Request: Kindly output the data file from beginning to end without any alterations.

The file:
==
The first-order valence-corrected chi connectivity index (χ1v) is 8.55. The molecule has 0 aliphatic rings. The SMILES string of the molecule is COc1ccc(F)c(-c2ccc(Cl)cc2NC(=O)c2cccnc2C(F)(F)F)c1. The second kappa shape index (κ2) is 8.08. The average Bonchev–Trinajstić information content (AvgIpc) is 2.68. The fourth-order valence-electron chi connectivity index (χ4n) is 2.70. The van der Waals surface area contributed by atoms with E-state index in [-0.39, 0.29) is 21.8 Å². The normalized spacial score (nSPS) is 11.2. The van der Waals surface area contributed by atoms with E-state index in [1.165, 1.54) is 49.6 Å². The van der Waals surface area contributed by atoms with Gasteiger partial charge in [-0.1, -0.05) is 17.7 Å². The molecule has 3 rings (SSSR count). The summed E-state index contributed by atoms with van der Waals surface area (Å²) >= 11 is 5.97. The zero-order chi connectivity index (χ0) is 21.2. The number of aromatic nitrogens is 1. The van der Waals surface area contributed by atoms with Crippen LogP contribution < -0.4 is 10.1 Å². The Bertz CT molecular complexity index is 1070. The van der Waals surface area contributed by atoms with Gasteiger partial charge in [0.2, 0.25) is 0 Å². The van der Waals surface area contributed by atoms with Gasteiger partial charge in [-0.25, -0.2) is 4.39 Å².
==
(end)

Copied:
The first-order valence-corrected chi connectivity index (χ1v) is 8.55. The molecule has 0 aliphatic rings. The SMILES string of the molecule is COc1ccc(F)c(-c2ccc(Cl)cc2NC(=O)c2cccnc2C(F)(F)F)c1. The second kappa shape index (κ2) is 8.08. The average Bonchev–Trinajstić information content (AvgIpc) is 2.68. The fourth-order valence-electron chi connectivity index (χ4n) is 2.70. The van der Waals surface area contributed by atoms with E-state index in [-0.39, 0.29) is 21.8 Å². The normalized spacial score (nSPS) is 11.2. The van der Waals surface area contributed by atoms with E-state index in [1.165, 1.54) is 49.6 Å². The van der Waals surface area contributed by atoms with Gasteiger partial charge in [-0.1, -0.05) is 17.7 Å². The molecule has 3 rings (SSSR count). The summed E-state index contributed by atoms with van der Waals surface area (Å²) >= 11 is 5.97. The zero-order chi connectivity index (χ0) is 21.2. The number of aromatic nitrogens is 1. The van der Waals surface area contributed by atoms with Crippen LogP contribution < -0.4 is 10.1 Å². The Bertz CT molecular complexity index is 1070. The van der Waals surface area contributed by atoms with Gasteiger partial charge in [0.2, 0.25) is 0 Å². The van der Waals surface area contributed by atoms with Gasteiger partial charge in [-0.25, -0.2) is 4.39 Å².